Han Solo, over the course of the four canonical movies he appears in, becomes a chief figure in the rebellious Alliance. When he is first introduced in Episode IV: A New Hope, however, he is simply a smuggler who agrees to take Luke Skywalker, Obi-Wan Kenobi, C-3PO, and R2-D2 from Tatooine to Alderaan because he needs the money to pay a debt he owes a notorious gangster, Jabba the Hutt. Figuring out the source and exact amount of this debt, though, can be quite tricky.
Why did Han Solo owe Jabba money? Prior to the events of 1977’s Star Wars (Episode IV: A New Hope), Han Solo was smuggling a shipment of “spices” (probably a pseudonym for Glitterstim, an illicit substance with addictive properties) for Jabba the Hutt when he was forced to jettison the cargo to avoid capture by Imperial customs agents. The money Han Solo owes Jabba the Hutt is initially the value of the cargo but increases over time as interest accrues, and Jabba invests more money in Han’s bounty.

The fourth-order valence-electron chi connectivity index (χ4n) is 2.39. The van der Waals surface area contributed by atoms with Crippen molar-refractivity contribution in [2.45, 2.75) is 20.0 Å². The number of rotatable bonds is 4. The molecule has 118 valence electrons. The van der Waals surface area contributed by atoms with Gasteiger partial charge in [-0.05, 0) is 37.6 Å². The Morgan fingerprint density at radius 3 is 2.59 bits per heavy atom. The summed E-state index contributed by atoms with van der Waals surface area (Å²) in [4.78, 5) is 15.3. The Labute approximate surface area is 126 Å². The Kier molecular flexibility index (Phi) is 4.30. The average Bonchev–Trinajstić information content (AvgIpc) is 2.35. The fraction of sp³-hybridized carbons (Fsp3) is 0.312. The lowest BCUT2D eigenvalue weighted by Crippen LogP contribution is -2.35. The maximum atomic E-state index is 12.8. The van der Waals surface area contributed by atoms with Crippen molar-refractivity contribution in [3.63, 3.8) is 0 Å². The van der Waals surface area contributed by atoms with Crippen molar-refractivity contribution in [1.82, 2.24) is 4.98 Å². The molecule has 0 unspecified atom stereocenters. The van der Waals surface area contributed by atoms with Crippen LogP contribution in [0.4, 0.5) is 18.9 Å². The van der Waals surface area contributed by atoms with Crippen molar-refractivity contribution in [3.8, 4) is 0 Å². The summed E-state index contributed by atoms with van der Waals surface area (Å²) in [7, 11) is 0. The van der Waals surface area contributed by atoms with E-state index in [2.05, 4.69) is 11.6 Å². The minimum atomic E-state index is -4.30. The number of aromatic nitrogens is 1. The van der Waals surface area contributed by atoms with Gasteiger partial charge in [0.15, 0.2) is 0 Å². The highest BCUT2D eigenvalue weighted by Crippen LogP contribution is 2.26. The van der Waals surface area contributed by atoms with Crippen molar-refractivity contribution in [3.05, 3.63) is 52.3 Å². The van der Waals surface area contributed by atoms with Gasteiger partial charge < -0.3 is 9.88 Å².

While the source of Han Solo’s debt is only obliquely referenced in the movies, it has remained constant through every iteration of the franchise. The exact amount and specifics of the debt, on the other hand, have changed many times as new source material has become available, and what is considered canon has been altered.
How Much did Han Solo Owe Jabba?
No specific amount is ever stated as to how much money Han Solo owes Jabba the Hutt. Presumably, it is enough that the notorious gangster, Jabba, is willing to put a hefty bounty on one of his best (and arguably favorite) smugglers, Han Solo.